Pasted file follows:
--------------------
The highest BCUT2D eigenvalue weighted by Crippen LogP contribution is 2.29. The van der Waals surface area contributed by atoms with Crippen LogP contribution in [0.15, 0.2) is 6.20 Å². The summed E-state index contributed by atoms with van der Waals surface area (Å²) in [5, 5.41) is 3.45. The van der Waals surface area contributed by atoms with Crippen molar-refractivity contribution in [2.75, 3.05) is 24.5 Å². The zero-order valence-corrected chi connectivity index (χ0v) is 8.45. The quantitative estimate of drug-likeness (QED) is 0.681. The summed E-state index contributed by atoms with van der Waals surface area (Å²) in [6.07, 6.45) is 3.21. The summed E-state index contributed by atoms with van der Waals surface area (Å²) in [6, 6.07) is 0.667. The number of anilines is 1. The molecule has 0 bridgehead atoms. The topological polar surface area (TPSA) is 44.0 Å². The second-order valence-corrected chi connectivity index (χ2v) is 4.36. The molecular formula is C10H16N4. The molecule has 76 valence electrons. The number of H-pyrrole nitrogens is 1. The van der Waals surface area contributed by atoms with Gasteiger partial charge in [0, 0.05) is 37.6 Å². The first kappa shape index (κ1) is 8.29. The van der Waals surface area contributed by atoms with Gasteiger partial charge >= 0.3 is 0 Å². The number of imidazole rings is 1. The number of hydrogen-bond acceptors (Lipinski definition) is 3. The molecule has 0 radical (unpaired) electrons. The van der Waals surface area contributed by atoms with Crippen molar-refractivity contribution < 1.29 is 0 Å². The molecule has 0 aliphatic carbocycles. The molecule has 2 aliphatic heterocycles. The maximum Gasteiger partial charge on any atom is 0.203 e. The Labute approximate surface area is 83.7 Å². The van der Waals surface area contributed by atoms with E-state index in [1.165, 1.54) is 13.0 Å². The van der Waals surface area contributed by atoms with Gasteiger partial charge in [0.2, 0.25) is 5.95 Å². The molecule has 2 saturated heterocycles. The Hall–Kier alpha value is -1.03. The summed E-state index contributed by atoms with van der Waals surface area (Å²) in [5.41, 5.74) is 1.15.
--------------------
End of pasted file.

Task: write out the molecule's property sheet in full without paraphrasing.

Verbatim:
The highest BCUT2D eigenvalue weighted by Crippen LogP contribution is 2.29. The van der Waals surface area contributed by atoms with Crippen LogP contribution in [0.15, 0.2) is 6.20 Å². The summed E-state index contributed by atoms with van der Waals surface area (Å²) in [5, 5.41) is 3.45. The van der Waals surface area contributed by atoms with Crippen molar-refractivity contribution in [2.75, 3.05) is 24.5 Å². The zero-order valence-corrected chi connectivity index (χ0v) is 8.45. The quantitative estimate of drug-likeness (QED) is 0.681. The summed E-state index contributed by atoms with van der Waals surface area (Å²) in [6.07, 6.45) is 3.21. The summed E-state index contributed by atoms with van der Waals surface area (Å²) in [6, 6.07) is 0.667. The number of anilines is 1. The molecule has 0 bridgehead atoms. The topological polar surface area (TPSA) is 44.0 Å². The second-order valence-corrected chi connectivity index (χ2v) is 4.36. The molecular formula is C10H16N4. The molecule has 76 valence electrons. The number of H-pyrrole nitrogens is 1. The van der Waals surface area contributed by atoms with Gasteiger partial charge in [0, 0.05) is 37.6 Å². The first kappa shape index (κ1) is 8.29. The van der Waals surface area contributed by atoms with Gasteiger partial charge >= 0.3 is 0 Å². The number of imidazole rings is 1. The number of hydrogen-bond acceptors (Lipinski definition) is 3. The molecule has 0 radical (unpaired) electrons. The van der Waals surface area contributed by atoms with Crippen molar-refractivity contribution < 1.29 is 0 Å². The molecule has 0 aliphatic carbocycles. The molecule has 2 aliphatic heterocycles. The maximum Gasteiger partial charge on any atom is 0.203 e. The Labute approximate surface area is 83.7 Å². The van der Waals surface area contributed by atoms with E-state index in [1.165, 1.54) is 13.0 Å². The van der Waals surface area contributed by atoms with Gasteiger partial charge in [0.2, 0.25) is 5.95 Å². The molecule has 2 saturated heterocycles. The Hall–Kier alpha value is -1.03. The summed E-state index contributed by atoms with van der Waals surface area (Å²) in [5.41, 5.74) is 1.15.